Fig. 7. Anna Maria van Schurman, Portrait of Johan Gotschalk, c. 1624, oil on copper, Museum Martena, Franeker
Engraving on glass

Another technique Van Schurman used is the diamond-on-glass technique. She created sophisticated calligraphy engravings, which often contained religious convention and moral sentiment. One goblet has the inscription “Welcome friends” on the glass and on the lid “Unforced best” (Fig. 8), meaning friendship should be simple and honest, rather than artificial. Another engraved beaker is inscribed with “Even though I shine darkly, / the Name gives luster” (Fig. 9). It is not clear what she means by this phrase. 

Fig. 8. Anna Maria van Schurman, Glass engraving, ca. 1630–ca. 1640, Centraal Museum, Utrecht
Fig. 9. Anna Maria van Schurman, Glass engraving, ca. 1630–ca. 1670, Rijksmuseum, Amsterdam

Even queens were impressed

In 1642 Van Schurman was admitted to the Utrecht’s St. Luke Guild of painters, which shows public recognition of her art. Aside from her contemporaries, who acknowledged her artistic talents and even called her “pearl of the canvas,” she also impressed several queens, for example Queen Christina of Sweden. In 1654 a group of men knocked on Van Schurman’s door, among them Christina, disguised in men’s clothing. Christina had heard about Van Schurman’s name [fame?] and decided to see for herself. The queen was astonished by how well-read Van Schurman was, and by her artistic talent. Polish Queen Ludwika Maria also paid her a visit. Given that even queens were impressed, it is clear that Anna Maria van Schurman was an extraordinary woman who left her mark on the world.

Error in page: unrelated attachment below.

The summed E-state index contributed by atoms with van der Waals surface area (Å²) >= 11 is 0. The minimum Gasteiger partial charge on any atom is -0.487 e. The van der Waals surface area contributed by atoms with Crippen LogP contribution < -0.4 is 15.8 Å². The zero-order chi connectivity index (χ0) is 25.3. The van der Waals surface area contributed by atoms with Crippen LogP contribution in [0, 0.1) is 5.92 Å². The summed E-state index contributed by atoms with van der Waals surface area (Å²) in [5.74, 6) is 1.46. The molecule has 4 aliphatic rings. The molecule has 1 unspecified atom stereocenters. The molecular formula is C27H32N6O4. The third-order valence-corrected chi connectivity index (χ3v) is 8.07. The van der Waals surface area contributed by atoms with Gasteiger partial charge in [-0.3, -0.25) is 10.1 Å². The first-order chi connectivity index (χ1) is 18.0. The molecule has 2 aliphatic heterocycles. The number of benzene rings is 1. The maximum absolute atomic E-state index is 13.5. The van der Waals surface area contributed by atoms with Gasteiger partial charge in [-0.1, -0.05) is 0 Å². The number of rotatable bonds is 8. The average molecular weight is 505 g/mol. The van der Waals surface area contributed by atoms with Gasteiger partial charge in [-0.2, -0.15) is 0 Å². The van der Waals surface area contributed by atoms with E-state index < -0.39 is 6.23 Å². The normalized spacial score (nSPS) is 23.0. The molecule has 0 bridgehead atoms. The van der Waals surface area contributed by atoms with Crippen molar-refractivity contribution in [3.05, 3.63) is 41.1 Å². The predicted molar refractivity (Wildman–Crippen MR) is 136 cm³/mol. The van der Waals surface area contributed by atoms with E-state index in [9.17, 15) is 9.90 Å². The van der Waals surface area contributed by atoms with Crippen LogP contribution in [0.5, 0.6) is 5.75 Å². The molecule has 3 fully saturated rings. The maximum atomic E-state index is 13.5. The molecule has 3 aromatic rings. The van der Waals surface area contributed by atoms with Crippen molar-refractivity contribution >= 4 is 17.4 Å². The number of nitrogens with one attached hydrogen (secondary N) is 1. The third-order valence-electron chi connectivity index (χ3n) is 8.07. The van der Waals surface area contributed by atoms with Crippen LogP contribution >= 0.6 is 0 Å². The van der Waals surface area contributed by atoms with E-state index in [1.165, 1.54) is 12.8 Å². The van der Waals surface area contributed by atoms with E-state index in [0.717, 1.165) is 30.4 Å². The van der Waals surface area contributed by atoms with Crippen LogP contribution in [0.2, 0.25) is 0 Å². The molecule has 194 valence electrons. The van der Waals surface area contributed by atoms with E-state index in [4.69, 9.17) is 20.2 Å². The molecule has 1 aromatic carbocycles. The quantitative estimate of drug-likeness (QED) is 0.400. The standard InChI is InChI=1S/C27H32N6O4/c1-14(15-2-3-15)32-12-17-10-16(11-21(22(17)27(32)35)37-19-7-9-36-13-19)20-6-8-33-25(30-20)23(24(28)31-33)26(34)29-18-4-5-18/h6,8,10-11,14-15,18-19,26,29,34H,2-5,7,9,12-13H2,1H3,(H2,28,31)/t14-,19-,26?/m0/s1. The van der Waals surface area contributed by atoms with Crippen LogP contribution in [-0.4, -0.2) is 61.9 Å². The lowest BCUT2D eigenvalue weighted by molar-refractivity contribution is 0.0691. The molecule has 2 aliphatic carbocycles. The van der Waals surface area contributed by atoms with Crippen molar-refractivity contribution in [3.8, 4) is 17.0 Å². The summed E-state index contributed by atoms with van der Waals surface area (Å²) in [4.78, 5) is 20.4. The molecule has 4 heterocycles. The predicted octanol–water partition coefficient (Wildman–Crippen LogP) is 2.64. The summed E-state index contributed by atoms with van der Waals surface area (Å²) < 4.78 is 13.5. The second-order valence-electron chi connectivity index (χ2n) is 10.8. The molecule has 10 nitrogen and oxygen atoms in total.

Maryse Dekker is an Art History bachelor student at the University of Amsterdam. She is one of the 34 bachelor students who contributed to the Dutch book Gouden vrouwen van de 17de eeuw: van kunstenaars tot verzamelaars (Golden Women of the 17th century: From Artists to Collectors), edited by Judith Noorman. The book tells the stories of 34 women in the Dutch 17th century who played an important role in the artworld. For a long time, they did not get the attention they deserve. This book aims to change the existing image of the art market as a male dominated world, by showing the significant role women played in the artworld as artists, dealers, collectors and patrons. Maryse contributed the chapter on Anna Maria van Schurman.

Other Art Herstory blog posts you might enjoy:

Women and the Art of Flower Painting, by Ariane van Suchtelen

Thérèse Schwartze (1851–1918), by Ien G.M. van der Pol

Curiosity and the Caterpillar: Maria Sibylla Merian’s Artistic Entomology, by Dr. Kay Etheridge

The Rijksmuseum Opens Its “Gallery of Honor” to Women Artists

Books, Blooms, Backer: The Life and Work of Catharina Backer, by Nina Reid

Alida Withoos: Creator of beauty and of visual knowledge, by Catherine Powell

From a Project on Women Artists: The Calendar and the Cat Lady, by Dr. Lisa Kirch

Levina Teerlinc, Illuminator at the Tudor Court, by Louisa Woodville

Gesina ter Borch: Artist, not Amateur, by Dr. Nicole E. Cook

A Clara Peeters for the Mauritshuis, by Dr. Quentin Buvelot

Floral Still Life, 1726—A Masterpiece by Rachel Ruysch, by Dr. Lawrence W. Nichols

Women Artists of the Dutch Golden Age at the National Museum of Women in the Arts

The Protofeminist Insects of Giovanna Garzoni and Maria Sibylla Merian, by Prof. Emma Steinkraus

Susanna Horenbout, Courtier and Artist, by Dr. Kathleen E. Kennedy

Judith Leyster, Leading Star

Rachel Ruysch (1664–1750)